Albert, D. A., and L. Simonson. 2004. Coastal wetland inventory of the Great Lakes region (GIS coverage of entire U.S. Great Lakes:, Great Lakes Consortium, Great Lakes Commission, Ann Arbor, MI.

Albert, D. A., Wilcox, D. A., Ingram, J. W., and T. A. Thompson. 2006. Hydrogeomorphic classification for Great Lakes coastal wetlands. Journal of Great Lakes Research. 31 (Suppliment 1): 129-146.

Beach, David. (Ed.) 2007. A Legacy of Living Places: conserving the diversity of nature in the Lake Erie Allegheny ecoregion. Lake Erie Allegheny Partnership for Biodiversity: Cleveland, OH.

Bissell, J. K., and C. W. Bier. 1987. Presque Isle State Park: Botanical Survey and Natural Community Classification. The Cleveland Museum of Natural History and Western Pennsylvania Conservancy, Pittsburgh, PA.

Dahl, T.E. 1990. Wetland losses in the United States: 1780's to 1980's. U.S. Fish and Wildlife Service, Washington, D.C. 21 pp.

Dahl, T.E. 2006. Status and trends of wetlands in the conterminous United States 1998 to 2004. Washington, DC: U.S. Department of the Interior, Fish and Wildlife Service.

Dodge, D, O. Maple, R. Kavetsky. 1994. Aquatic habitat and wetlands of the Great Lakes. SOLEC 1994 State of the Lakes Ecosystem Conference Background Paper. Environment Canada United States Environmental Protection Agency EPA 905-R-95-014.

Fike, J. 1999. Terrestrial and palustrine plant communities of Pennsylvania. Pennsylvania Natural Diversity Inventory. Pennsylvania Department of Conservation and Recreation. Bureau of Forestry. Harrisburg, PA.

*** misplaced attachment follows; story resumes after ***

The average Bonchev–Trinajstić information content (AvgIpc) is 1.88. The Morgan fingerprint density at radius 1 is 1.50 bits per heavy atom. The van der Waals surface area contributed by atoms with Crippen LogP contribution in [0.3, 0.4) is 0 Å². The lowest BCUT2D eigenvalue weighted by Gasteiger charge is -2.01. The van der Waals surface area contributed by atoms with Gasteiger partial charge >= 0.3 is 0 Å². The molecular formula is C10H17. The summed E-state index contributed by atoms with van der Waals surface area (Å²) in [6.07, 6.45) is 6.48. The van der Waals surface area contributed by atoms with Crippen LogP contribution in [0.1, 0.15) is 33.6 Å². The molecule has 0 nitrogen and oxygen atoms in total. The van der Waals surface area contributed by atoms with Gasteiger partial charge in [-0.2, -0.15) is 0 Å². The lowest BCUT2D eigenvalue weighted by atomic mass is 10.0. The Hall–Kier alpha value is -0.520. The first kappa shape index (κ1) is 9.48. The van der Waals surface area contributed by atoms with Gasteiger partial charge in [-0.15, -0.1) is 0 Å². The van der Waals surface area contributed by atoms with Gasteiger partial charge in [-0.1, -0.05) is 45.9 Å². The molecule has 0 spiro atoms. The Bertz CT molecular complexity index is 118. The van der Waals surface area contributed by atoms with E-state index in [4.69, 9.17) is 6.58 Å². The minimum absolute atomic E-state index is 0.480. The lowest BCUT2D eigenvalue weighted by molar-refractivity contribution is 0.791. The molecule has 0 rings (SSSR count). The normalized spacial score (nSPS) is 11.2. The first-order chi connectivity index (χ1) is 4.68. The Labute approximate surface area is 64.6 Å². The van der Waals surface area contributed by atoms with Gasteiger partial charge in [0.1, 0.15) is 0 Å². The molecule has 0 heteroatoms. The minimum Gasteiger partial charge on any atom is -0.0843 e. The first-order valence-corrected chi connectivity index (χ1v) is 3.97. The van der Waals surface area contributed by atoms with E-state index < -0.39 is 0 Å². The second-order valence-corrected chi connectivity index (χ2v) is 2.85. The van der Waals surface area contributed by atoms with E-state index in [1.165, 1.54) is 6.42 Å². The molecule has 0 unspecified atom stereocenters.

Herdendorf, CE. 1992. Lake erie coastal wetlands: an overview. Journal of Great Lakes Research 18: 533-551.

NatureServe 2010. NatureServe Explorer: An online encyclopedia of life Version 7.1. NatureServe, Arlington, VA. Available (accessed: 23 November 2011).

Pennsylvania Department of Conservation and Natural Resources (DCNR). 1999. Inventory Manual of Procedure. For the Fourth State Forest Management Plan. Pennsylvania Bureau of Forestry, Division of Forest Advisory Service.  Harrisburg, PA. 51 ppg.

Stone, B., D. Gustafson, and B. Jones. 2006 (revised). Manual of Procedure for State Game Land Cover Typing.  Commonwealth of Pennsylvania Game Commission, Bureau of Wildlife Habitat Management, Forest Inventory and Analysis Section, Forestry Division.  Harrisburg, PA. 79 ppg.

Cite as:
Mcpherson, J. 2011. Pennsylvania Natural Heritage Program. Great Lakes Palustrine Sandplain Factsheet. Available from: Date Accessed: July 02, 2022